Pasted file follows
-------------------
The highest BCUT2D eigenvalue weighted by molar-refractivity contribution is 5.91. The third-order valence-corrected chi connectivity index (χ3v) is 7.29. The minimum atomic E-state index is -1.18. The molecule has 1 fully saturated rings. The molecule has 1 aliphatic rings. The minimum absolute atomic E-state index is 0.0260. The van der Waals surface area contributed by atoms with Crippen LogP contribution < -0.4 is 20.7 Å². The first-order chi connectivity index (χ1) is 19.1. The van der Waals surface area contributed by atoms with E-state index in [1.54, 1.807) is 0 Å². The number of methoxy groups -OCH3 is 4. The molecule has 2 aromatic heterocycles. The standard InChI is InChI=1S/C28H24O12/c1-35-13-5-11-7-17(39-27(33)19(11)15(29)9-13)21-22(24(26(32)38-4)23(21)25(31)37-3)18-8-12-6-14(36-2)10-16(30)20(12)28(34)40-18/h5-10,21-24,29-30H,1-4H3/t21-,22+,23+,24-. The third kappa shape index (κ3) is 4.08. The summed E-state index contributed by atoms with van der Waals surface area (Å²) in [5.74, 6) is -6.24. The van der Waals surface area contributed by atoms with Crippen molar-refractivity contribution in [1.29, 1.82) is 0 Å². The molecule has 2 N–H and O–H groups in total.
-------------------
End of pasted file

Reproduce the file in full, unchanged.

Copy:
The highest BCUT2D eigenvalue weighted by molar-refractivity contribution is 5.91. The third-order valence-corrected chi connectivity index (χ3v) is 7.29. The minimum atomic E-state index is -1.18. The molecule has 1 fully saturated rings. The molecule has 1 aliphatic rings. The minimum absolute atomic E-state index is 0.0260. The van der Waals surface area contributed by atoms with Crippen LogP contribution < -0.4 is 20.7 Å². The first-order chi connectivity index (χ1) is 19.1. The van der Waals surface area contributed by atoms with E-state index in [1.54, 1.807) is 0 Å². The number of methoxy groups -OCH3 is 4. The molecule has 2 aromatic heterocycles. The standard InChI is InChI=1S/C28H24O12/c1-35-13-5-11-7-17(39-27(33)19(11)15(29)9-13)21-22(24(26(32)38-4)23(21)25(31)37-3)18-8-12-6-14(36-2)10-16(30)20(12)28(34)40-18/h5-10,21-24,29-30H,1-4H3/t21-,22+,23+,24-. The third kappa shape index (κ3) is 4.08. The summed E-state index contributed by atoms with van der Waals surface area (Å²) in [5.74, 6) is -6.24. The van der Waals surface area contributed by atoms with Crippen molar-refractivity contribution in [1.29, 1.82) is 0 Å². The molecule has 2 N–H and O–H groups in total.